Financial Support



  • The Government of India in the Union Budget 2014-15, has announced a project to develop ‘One Hundred Smart Cities’ as satellite towns of larger cities by modernizing the existing mid-sized cities in the country. INR 70.6 Billion has been allocated in the current fiscal year for the same. The following has also been announced in the budget in relation to smart cities:
  • To encourage development of ‘Smart Cities’, which will also provide habitation for the neo-middle class, requirement of the built-up area and capital conditions for FDI is being reduced from 50,000 sq. mts. to 20,000 sq. mts., from USD 10 Million to USD 5 Million respectively. To further encourage this, projects which commit at least 30% of the total project cost for low cost affordable housing will be exempted from minimum built-up area and capitalisation requirements.
  • A National Industrial Corridor Authority, with its headquarters in Pune is being set up to coordinate the development of Industrial Corridors with emphasis on Smart Cities linked to transport connectivity to spur growth in manufacturing and urbanization.
  • Master Planning of the Amritsar-Kolkata Industrial Corridor will be completed expeditiously for the development of Industrial Smart Cities in seven states of the country. The seven states to be covered in this project are Punjab, Haryana, Uttar Pradesh, Uttarakhand, Bihar, Jharkhand and West Bengal.
  • Master planning of three new smart cities in the Chennai-Bengaluru Industrial Corridor region, viz., Ponneri in Tamil Nadu, Krishnapatnam in Andhra Pradesh and Tumkur in Karnataka are to be completed.
  • A Perspective Plan for the Bengaluru Mumbai Economic Corridor and Vizag-Chennai Corridor is to be completed with provision for 20 new industrial clusters.
  • A proposed allocation of INR 40 Billion, to set up a mission on low cost affordable housing, will be anchored in the National Housing Bank.
  • A proposed allocation of INR 1 Billion, to develop metro projects in Lucknow & Ahmedabad.
  • INR 80 Billion has been allocated for the National Housing Bank with a view to expand and continue to support rural housing in the country.
  • State governments concerned are purposed to be notified as sponsoring authority for metro rail projects covered under project import regulations, 1986.


  • A new tax structure for real estate and infrastructure investments trusts. Both of them have been given pass-through status.


  • Apart from the above, each state in India offers additional incentives for investments and special incentive packages for mega projects.


The major incentives and facilities available to SEZ developers include:

  • Exemption from customs/excise duties for development of SEZs for authorized operations approved by the BOA.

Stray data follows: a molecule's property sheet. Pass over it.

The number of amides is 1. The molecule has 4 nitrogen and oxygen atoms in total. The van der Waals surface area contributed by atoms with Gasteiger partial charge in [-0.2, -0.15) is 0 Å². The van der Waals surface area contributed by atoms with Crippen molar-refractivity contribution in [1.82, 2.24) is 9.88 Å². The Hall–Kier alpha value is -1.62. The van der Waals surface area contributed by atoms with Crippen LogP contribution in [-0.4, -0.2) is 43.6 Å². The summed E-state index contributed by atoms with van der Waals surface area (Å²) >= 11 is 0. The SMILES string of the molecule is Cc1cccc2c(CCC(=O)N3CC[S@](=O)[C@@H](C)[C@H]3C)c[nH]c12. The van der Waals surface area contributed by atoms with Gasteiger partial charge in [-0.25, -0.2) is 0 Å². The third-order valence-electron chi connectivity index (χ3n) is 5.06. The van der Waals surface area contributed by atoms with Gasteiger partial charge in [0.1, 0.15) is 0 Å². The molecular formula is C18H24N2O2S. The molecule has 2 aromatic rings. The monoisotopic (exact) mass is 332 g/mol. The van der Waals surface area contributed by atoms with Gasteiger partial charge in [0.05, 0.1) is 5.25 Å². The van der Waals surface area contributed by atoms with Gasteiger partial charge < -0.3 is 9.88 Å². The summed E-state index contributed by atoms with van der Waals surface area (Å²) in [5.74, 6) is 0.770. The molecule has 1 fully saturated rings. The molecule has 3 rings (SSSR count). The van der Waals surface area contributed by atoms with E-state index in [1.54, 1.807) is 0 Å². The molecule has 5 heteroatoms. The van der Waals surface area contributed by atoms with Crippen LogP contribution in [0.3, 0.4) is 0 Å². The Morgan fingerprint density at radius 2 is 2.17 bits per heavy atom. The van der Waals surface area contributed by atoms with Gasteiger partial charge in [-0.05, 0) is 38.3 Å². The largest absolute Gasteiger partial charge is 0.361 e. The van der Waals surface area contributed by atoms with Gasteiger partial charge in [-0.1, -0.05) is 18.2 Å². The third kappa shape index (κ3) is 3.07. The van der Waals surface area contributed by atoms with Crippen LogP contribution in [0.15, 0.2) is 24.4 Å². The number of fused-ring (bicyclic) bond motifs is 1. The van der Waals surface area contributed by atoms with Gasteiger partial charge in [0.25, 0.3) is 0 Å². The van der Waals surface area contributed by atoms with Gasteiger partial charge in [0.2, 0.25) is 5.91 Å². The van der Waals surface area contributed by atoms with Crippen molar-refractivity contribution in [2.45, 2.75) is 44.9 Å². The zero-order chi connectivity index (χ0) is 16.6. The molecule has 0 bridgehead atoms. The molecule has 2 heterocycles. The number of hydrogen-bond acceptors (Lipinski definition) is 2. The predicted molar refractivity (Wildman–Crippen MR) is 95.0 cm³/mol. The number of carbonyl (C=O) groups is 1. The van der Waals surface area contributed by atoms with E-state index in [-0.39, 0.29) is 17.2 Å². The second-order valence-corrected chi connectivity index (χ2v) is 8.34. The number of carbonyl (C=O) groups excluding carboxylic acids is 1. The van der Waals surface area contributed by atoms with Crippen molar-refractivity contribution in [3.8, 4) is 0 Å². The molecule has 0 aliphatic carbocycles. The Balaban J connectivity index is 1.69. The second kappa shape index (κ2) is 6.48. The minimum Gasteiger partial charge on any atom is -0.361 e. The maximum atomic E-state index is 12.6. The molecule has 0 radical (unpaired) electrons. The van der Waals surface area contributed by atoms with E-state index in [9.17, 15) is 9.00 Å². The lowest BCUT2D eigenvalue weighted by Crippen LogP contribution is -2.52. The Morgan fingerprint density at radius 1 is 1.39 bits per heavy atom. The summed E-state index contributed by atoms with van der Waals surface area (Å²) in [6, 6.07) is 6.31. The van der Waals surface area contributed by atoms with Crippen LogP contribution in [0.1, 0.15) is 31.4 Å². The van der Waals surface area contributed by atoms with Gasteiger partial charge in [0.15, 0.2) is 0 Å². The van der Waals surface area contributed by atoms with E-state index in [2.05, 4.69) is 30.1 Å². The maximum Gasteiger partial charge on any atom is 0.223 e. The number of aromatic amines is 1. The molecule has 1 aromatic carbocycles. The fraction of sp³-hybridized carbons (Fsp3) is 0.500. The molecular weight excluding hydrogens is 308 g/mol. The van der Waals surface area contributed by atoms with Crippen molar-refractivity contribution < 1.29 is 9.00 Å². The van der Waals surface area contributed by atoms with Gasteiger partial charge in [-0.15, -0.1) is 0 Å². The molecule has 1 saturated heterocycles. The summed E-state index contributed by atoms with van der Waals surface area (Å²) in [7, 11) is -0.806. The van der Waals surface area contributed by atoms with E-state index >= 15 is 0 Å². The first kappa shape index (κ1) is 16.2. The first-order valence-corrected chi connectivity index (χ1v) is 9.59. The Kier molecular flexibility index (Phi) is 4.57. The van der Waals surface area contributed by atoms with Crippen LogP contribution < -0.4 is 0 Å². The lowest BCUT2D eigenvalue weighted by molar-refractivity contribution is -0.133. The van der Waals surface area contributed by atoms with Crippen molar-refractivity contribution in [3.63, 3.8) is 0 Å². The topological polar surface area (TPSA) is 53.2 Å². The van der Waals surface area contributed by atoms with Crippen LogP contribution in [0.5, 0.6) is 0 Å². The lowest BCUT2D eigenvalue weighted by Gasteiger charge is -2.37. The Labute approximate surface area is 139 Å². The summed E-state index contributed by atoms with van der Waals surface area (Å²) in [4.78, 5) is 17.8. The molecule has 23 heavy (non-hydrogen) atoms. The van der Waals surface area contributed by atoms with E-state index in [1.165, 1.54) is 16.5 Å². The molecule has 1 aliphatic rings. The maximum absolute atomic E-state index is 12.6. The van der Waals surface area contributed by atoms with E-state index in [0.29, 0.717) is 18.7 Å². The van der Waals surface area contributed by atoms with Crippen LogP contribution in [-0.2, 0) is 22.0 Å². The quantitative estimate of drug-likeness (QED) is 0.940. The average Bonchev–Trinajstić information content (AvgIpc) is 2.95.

• Income Tax exemption on income derived from the business of development of the SEZ in a block of 10 years, in 15 years under Section 80-IAB of the Income Tax Act.
  • Exemption from Central Sales Tax (CST).
  • Exemption from Service Tax (Section 7, 26 and the Second Schedule of the SEZ Act).


  • Brownfield EMC: The assistance will be restricted to 75% of project costs, subject to the ceiling of INR 0.5 Billion. The remaining project cost will be financed by other stakeholders of the EMC with a minimum industry contribution of 15% of the project cost.
  • Greenfield EMC: The assistance will be restricted to 50% of the project cost subject to ceiling of INR 0.5 Billion for every 100 acres of land. The remaining project cost shall be financed by other stakeholders of EMC with a minimum industry contribution of 25% of the project cost.
  • The administrative expenses are to be restricted to 3% of the central assistance in the project. Expenses towards the preparation of a detailed project report will also be considered a part of project cost.


  • Incentives for units in SEZ/NIMZ as specified in respective acts or the setting up of projects in special areas such as the North-east, Jammu & Kashmir, Himachal Pradesh &Uttarakhand.


Investment Opportunities

  • Construction development in residential, retail, commercial and hospitality sectors.
  • Technologies and solutions for smart sustainable cities and integrated townships.
  • Technologies for the promotion of low cost and affordable housing.
  • Green building solutions.
  • Sustainable and environmentally friendly building materials.
  • Training and skill development of construction sector workers.
  • Smart cities.
  • Urban water supply, urban sewerage and sewage treatment.